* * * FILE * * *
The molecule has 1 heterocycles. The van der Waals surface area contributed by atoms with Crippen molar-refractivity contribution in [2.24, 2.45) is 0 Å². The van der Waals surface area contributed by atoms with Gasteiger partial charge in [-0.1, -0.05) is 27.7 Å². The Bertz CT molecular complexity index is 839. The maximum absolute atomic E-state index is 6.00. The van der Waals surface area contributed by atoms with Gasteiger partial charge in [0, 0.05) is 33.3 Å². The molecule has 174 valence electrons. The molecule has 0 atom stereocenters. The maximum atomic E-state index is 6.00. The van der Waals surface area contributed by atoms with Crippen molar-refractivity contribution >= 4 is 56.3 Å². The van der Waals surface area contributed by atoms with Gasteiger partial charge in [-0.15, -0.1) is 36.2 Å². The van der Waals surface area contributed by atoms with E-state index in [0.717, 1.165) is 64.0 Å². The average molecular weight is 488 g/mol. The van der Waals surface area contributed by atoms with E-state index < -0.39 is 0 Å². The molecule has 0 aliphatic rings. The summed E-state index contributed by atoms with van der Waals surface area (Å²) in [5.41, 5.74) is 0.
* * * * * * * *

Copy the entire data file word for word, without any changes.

The molecule has 1 heterocycles. The van der Waals surface area contributed by atoms with Crippen molar-refractivity contribution in [2.24, 2.45) is 0 Å². The van der Waals surface area contributed by atoms with Gasteiger partial charge in [-0.1, -0.05) is 27.7 Å². The Bertz CT molecular complexity index is 839. The maximum absolute atomic E-state index is 6.00. The van der Waals surface area contributed by atoms with Gasteiger partial charge in [0, 0.05) is 33.3 Å². The molecule has 174 valence electrons. The molecule has 0 atom stereocenters. The maximum atomic E-state index is 6.00. The van der Waals surface area contributed by atoms with Crippen molar-refractivity contribution >= 4 is 56.3 Å². The van der Waals surface area contributed by atoms with Gasteiger partial charge in [-0.15, -0.1) is 36.2 Å². The van der Waals surface area contributed by atoms with E-state index in [0.717, 1.165) is 64.0 Å². The average molecular weight is 488 g/mol. The van der Waals surface area contributed by atoms with E-state index < -0.39 is 0 Å². The molecule has 0 aliphatic rings. The summed E-state index contributed by atoms with van der Waals surface area (Å²) in [5.41, 5.74) is 0.